Good News: New Study Gives Hope for Women Who Can't Get Pregnant

Nov 21, 2016 04:10 AM EST

Despite the numerous methods of contraception available in the market at present, 45% of all pregnancies are still considered unintended. Nevertheless, there are couples who try ardently to conceive to no avail. 

Numerous researches have been conducted over the last few decades in order to shed light on why some women find it difficult to bear a child. Experts have yet to exhaust all possible reasons for infertility. In fact, recently a team of scientists from the University of Southhampton has discovered yet another cause of the struggle to conceive.

 In a study published in Scientific Reports, Dr. Simon Lane and his team, detailed how the effects of endometriosis affects the egg cell's ability to fertilize. Endometriosis is a condition that affects nearly 10% of the population. It is characterized by chronic abdominal pain, irregularity of monthly periods and possible infertility. 

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Women who suffer from endometriosis have a hostile uterine environment unsuitable for egg cells to mature. Moreover, endometriosis results to follicular fluid in the ovary that can compromise the health of an egg cell. 

"We believe these results could have clinical implications for many women struggling to fall pregnant. We found that fluid from the follicles of patients with endometriosis was found to block egg maturation by generating free-radical chemicals called Reactive Oxygen Species (ROS) in the egg, which damaged their DNA" quipped Lane as reported by Science Daily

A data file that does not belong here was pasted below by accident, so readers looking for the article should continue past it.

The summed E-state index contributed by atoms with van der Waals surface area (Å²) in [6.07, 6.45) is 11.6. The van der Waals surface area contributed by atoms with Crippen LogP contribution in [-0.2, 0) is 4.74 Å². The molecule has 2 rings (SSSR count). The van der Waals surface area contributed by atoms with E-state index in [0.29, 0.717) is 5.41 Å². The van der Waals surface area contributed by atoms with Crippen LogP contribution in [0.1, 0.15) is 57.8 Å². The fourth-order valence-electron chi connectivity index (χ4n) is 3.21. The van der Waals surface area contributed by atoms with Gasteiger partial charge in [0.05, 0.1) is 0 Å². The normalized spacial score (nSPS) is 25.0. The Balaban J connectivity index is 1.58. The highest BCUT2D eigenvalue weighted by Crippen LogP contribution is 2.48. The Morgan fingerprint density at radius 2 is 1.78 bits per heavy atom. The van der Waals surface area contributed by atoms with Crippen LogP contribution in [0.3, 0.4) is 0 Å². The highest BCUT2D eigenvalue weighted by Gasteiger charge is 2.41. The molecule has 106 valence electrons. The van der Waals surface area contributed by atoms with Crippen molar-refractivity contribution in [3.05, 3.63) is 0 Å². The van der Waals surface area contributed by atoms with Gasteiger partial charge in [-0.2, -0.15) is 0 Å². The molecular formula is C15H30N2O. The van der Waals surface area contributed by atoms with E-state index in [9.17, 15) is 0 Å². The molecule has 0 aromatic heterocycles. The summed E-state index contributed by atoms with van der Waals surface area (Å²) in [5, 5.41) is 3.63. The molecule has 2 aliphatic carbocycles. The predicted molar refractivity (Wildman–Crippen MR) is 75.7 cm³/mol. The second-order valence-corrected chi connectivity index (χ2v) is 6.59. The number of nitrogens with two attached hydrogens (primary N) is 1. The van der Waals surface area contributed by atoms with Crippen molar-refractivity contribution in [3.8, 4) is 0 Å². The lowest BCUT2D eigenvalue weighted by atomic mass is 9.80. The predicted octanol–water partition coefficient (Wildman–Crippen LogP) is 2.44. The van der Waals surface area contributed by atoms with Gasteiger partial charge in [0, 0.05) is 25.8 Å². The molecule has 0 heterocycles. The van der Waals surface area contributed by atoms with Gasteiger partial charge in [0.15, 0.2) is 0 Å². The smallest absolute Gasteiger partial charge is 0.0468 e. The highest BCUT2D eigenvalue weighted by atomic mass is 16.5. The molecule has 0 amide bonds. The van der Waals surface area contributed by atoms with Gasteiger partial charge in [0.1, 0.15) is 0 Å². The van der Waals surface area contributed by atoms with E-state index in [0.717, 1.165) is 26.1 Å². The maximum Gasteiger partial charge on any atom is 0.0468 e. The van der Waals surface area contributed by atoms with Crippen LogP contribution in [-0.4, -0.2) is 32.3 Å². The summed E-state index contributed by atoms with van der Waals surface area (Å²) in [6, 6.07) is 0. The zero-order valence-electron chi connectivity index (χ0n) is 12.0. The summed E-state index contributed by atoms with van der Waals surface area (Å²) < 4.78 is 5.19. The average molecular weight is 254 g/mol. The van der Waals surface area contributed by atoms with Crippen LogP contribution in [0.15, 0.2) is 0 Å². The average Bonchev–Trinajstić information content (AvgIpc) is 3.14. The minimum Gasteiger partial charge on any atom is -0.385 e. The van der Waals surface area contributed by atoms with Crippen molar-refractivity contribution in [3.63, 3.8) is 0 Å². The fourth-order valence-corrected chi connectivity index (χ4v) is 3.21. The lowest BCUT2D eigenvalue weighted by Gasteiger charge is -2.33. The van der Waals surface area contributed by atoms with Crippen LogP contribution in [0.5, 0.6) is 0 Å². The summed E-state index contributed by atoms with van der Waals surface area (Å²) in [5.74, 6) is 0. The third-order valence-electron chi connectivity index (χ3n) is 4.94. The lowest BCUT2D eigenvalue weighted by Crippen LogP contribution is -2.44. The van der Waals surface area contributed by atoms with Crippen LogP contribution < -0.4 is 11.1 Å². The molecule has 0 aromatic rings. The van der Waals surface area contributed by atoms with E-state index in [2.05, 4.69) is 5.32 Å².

Yin Cheong, Professor at the University of Southampton, explains that the recent research sheds hope to couples who are trying to have a baby. The first step in providing treatment lies in identifying what exactly is wrong with a patient:

"Endometriosis is strongly associated with infertility and up to 50 per cent of women who require infertility treatment have it. Struggling to have a baby can be terribly upsetting for a couple, so this new research gives some hope to people"

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